Located near Innsbruck, a city in the Austrian Alps where futuristic architecture meets chocolate-box Imperial style, and postcard-perfect mountains frame every view in town. You’ll find Crystal Worlds situated in a similarly picturesque location, around 25 minutes by taxi from the city.
Created in collaboration with artists, designers and architects from around the world, who were briefed to interpret ‘crystal’ in their own way, Swarovski celebrated its hundredth anniversary in 1995 by building a stylish space for the conceptual experience of all that glitters.
Swarovski means opulence and it has a long history of luxury design. In 1892, Daniel Swarovski (the company’s founder) patented a machine of his own invention which created precision-cut, high-quality crystal glass. Four generations later, the family are still producing some of the finest crystal products in the business and dominating the fashion industry when it comes to glamorous adornments.
With its aim to showcase glittering works of art, Crystal Worlds is a fairytale experience for sparkle-lovers.
Behind a cascading waterfall, you enter through a giant’s mouth, into a lair like no other. Designed by Andre Heller as the centrepiece to this wonderland of shiny things, the giant houses ‘17 Chambers of Wonder’. In each vast chamber you will find immersive installations, ethereal opticals and artworks by the likes of Salvador Dali and Andy Warhol. It even features an ‘Infinity Mirror Room’ by the Japanese artist Yayoi Kusama – and you don’t have to queue to get inside!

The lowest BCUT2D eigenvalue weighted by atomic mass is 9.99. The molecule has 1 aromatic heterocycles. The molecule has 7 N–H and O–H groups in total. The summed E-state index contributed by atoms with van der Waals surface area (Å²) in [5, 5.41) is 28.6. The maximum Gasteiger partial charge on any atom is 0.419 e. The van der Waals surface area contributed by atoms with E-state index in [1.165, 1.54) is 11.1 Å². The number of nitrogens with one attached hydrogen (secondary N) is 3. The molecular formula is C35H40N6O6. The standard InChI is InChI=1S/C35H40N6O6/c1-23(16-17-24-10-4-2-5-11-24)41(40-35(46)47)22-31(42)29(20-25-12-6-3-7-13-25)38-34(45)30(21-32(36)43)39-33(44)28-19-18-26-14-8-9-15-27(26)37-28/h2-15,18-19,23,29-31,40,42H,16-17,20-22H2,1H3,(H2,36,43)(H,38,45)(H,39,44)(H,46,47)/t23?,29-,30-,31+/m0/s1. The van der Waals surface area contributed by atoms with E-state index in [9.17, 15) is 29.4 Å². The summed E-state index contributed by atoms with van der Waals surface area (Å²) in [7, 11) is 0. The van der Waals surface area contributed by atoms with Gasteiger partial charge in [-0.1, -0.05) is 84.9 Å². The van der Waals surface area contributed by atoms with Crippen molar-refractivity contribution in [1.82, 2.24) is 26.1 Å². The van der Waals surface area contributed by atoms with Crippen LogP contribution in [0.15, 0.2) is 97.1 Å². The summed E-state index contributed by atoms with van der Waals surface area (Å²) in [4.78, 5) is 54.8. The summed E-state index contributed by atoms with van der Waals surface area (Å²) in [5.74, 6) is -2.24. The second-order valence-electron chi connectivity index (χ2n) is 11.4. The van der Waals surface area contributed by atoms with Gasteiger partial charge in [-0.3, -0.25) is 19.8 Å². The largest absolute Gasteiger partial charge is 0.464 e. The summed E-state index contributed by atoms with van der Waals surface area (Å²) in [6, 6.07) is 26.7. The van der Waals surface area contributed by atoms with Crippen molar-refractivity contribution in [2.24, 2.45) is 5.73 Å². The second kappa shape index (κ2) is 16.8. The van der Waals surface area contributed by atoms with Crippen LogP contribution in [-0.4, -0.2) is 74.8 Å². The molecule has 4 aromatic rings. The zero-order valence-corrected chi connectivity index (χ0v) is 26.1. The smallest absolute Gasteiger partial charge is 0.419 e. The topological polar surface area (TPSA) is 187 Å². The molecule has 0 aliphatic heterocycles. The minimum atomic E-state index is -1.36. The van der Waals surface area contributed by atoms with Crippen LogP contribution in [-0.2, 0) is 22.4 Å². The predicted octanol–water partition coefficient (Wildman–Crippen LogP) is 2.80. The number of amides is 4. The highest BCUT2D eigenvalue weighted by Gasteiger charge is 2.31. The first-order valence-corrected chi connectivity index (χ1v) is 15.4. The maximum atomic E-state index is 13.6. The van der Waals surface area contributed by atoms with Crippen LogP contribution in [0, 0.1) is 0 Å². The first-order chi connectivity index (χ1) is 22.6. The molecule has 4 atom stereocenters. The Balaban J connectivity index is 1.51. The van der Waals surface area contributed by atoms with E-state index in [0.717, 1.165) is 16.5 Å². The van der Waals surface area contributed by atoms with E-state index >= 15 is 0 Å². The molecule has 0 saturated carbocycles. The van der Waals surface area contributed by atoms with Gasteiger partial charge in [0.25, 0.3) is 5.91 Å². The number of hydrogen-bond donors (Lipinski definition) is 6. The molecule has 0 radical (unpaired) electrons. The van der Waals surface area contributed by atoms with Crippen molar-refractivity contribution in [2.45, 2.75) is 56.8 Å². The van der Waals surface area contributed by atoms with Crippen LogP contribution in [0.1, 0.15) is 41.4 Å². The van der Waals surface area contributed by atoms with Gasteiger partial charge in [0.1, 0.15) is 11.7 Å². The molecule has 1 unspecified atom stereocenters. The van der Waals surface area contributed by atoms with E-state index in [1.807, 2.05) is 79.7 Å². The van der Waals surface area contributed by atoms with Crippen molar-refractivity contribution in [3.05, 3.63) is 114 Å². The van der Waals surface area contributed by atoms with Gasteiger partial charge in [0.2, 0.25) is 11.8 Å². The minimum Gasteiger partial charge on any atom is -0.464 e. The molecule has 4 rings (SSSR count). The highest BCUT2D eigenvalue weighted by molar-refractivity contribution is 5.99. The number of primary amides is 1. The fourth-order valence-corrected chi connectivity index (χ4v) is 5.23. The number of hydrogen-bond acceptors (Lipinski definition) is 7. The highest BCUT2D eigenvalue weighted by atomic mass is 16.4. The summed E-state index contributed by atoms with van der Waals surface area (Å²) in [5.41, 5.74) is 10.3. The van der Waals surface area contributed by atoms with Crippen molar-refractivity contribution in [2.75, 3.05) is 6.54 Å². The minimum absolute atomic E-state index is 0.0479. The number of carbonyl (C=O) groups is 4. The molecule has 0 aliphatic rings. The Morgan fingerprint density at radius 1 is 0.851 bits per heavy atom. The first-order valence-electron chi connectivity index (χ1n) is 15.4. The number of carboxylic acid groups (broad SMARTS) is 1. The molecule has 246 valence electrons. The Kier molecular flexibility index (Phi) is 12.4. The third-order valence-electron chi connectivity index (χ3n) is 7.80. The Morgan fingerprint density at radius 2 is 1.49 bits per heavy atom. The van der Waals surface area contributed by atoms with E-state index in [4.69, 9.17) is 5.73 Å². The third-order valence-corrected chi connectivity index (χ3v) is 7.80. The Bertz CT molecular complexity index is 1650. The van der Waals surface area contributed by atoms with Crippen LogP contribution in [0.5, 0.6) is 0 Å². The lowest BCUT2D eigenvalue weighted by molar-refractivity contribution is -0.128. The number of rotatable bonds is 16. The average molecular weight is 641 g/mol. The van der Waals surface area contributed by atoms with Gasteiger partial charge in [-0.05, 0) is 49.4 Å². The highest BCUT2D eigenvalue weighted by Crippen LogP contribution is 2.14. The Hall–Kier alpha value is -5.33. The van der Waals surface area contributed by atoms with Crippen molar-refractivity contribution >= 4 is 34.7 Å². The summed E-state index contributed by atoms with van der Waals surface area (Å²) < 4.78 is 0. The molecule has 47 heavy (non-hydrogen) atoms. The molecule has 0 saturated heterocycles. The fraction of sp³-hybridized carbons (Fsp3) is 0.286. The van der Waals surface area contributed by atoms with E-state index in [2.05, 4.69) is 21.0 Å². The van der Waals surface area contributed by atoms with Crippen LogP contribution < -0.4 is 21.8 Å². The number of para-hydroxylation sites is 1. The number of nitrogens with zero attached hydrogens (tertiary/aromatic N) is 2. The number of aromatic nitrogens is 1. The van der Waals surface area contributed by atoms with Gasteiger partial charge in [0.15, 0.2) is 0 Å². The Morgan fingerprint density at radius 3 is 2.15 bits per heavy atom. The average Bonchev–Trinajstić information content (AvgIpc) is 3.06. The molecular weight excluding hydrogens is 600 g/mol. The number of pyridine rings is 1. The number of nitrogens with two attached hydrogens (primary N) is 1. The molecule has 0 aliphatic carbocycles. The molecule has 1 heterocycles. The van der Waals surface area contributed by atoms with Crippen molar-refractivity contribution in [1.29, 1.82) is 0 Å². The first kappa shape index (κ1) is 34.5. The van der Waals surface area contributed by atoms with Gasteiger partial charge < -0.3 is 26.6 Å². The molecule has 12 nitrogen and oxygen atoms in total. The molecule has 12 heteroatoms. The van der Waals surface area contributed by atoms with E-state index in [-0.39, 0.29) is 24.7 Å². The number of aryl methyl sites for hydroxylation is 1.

If you’re more into the natural crystal form, exhibits include a giant mountain crystal from Madagascar, but while the museum inspires contemplation and wonder, it’s not really a place for the more holistically minded. Bling is the name of the game here.
Swarovski crystals are synthetic, man-made gems which are still manufactured in Austria today. The secret to making such awe-inspiring products is under lock and key, which perhaps only makes them more intriguing.
Using advanced glass-cutting methods, Kristallwelten shows us that anything is possible when it comes to crystal design. In one of the giant’s chamber rooms, you’ll find crystal renditions of four of the world’s most famous landmarks – the Taj Mahal, Empire State, Pyramid of Cheops in Giza and Lenin’s Mausoleum. Truly awesome, and intricately cut.
Other highlights include a crystal cloud installation over the mirror pond in the grounds, and of course, the giant’s lair – Kusama’s infinity room in particular.
Yes, if you get giddy at the thought of glitter and fantasise about travelling to a place where a million diamonds shine. It’s a phantasmagoria of sparkle and shimmer, and particularly good if you have small children. The exhibits are multi-sensory and the grounds are vast and interesting, plus there’s an indoor play area for those rainy or colder days.
No, if you’re hoping for an insight into production and manufacturing processes. These are closely guarded secrets and the most you’ll get in that respect is a history lesson on the brand.
It’s definitely an arty exhibit, with a heavy emphasis on shopping as you exit (to this end, self-proclaimed ‘shopaholics’ will be in heaven). Some may consider the place tacky, but what it lacks in understatement, it makes up for in fabulous bling.